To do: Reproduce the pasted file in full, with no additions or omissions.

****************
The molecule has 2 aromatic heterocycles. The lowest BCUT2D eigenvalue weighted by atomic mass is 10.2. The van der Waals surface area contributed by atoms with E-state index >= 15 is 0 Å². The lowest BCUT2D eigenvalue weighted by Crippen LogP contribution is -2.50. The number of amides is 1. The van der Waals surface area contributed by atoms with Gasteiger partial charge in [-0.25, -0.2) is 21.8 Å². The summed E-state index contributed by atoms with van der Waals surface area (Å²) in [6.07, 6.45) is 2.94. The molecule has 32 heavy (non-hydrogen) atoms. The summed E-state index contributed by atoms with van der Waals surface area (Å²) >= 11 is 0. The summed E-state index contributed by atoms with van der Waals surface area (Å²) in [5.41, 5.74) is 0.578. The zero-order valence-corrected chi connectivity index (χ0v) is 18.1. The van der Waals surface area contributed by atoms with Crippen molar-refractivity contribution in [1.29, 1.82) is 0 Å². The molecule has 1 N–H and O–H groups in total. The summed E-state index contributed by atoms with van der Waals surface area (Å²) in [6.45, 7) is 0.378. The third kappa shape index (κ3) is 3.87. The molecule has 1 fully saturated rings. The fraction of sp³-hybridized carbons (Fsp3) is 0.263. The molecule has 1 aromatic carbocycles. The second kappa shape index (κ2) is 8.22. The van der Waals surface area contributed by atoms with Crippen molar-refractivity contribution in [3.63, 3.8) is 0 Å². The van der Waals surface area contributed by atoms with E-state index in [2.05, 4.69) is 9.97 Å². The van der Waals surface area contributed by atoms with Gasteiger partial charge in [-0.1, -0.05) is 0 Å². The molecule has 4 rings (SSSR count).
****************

The molecule has 2 aromatic heterocycles. The lowest BCUT2D eigenvalue weighted by atomic mass is 10.2. The van der Waals surface area contributed by atoms with E-state index >= 15 is 0 Å². The lowest BCUT2D eigenvalue weighted by Crippen LogP contribution is -2.50. The number of amides is 1. The van der Waals surface area contributed by atoms with Gasteiger partial charge in [-0.25, -0.2) is 21.8 Å². The summed E-state index contributed by atoms with van der Waals surface area (Å²) in [6.07, 6.45) is 2.94. The molecule has 32 heavy (non-hydrogen) atoms. The summed E-state index contributed by atoms with van der Waals surface area (Å²) >= 11 is 0. The summed E-state index contributed by atoms with van der Waals surface area (Å²) in [5.41, 5.74) is 0.578. The zero-order valence-corrected chi connectivity index (χ0v) is 18.1. The van der Waals surface area contributed by atoms with Crippen molar-refractivity contribution in [1.29, 1.82) is 0 Å². The molecule has 1 N–H and O–H groups in total. The summed E-state index contributed by atoms with van der Waals surface area (Å²) in [6.45, 7) is 0.378. The third kappa shape index (κ3) is 3.87. The molecule has 1 fully saturated rings. The fraction of sp³-hybridized carbons (Fsp3) is 0.263. The molecule has 1 aromatic carbocycles. The second kappa shape index (κ2) is 8.22. The van der Waals surface area contributed by atoms with Crippen molar-refractivity contribution in [3.63, 3.8) is 0 Å². The van der Waals surface area contributed by atoms with E-state index in [2.05, 4.69) is 9.97 Å². The van der Waals surface area contributed by atoms with Gasteiger partial charge in [-0.1, -0.05) is 0 Å². The molecule has 4 rings (SSSR count).